Water rat  - Hydromys chrysogaster

     
 

Don't think of house rats when you hear "water rat" - it is a very different animal.
Australia's native water rat is a mammal living in fresh water and spends most of its day in creek-bank burrows, coming out at night to feed on yabbies, shellfish, fish, plants, insects.
Well adapted to their watery world, water rats have a streamlined body, webbed hind paws and a flat, furry white tipped tail used as a rudder. Glossy fur protects them from the cold. They hunt fiercely, favouring tree-roots as regular feeding spots.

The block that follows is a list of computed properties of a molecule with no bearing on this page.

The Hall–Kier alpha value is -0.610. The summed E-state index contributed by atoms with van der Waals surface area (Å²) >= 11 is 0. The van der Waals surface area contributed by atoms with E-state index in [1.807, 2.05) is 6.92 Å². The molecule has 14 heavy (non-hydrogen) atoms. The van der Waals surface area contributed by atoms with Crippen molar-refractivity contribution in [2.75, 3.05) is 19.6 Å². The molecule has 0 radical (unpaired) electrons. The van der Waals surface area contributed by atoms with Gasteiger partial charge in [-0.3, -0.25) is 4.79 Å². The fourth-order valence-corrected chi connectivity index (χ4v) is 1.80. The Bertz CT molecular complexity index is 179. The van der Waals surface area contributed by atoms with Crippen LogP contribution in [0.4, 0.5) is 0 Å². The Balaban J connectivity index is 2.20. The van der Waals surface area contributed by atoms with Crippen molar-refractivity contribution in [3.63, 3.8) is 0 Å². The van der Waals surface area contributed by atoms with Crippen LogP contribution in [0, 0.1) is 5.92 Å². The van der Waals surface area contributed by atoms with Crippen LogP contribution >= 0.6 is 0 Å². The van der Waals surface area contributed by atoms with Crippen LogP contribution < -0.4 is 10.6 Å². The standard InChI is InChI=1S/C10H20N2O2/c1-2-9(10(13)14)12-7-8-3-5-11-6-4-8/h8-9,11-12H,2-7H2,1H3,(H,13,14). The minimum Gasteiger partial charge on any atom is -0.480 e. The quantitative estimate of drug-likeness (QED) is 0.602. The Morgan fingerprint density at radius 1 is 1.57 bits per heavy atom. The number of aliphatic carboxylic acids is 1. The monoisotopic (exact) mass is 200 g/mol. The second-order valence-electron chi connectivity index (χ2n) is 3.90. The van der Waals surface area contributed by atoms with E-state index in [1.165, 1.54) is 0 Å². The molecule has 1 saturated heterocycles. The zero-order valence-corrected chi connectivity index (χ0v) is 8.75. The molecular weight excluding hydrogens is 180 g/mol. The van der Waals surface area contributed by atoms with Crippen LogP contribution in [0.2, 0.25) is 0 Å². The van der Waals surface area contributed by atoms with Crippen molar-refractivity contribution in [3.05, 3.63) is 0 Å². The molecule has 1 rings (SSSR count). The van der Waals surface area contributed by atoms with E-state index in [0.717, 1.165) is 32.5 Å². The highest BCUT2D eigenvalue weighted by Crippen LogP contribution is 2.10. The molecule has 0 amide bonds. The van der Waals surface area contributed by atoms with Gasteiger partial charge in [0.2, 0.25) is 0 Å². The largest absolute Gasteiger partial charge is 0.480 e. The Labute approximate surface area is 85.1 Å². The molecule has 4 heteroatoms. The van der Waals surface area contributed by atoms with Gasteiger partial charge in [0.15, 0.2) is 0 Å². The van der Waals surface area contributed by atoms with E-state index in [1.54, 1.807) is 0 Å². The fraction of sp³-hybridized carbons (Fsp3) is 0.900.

Water rats live on the banks of freshwater lakes, streams and urban rivers, building a grass-lined nest at the entrance to their burrow.
They can sometimes be spotted feeding in the early morning and late afternoon or glimpsed swimming on the surface of lakes or rivers at these times. 
Although breeding can occur throughout the year, young are typically born from September through January - a litter usually consists of 3-4 young.

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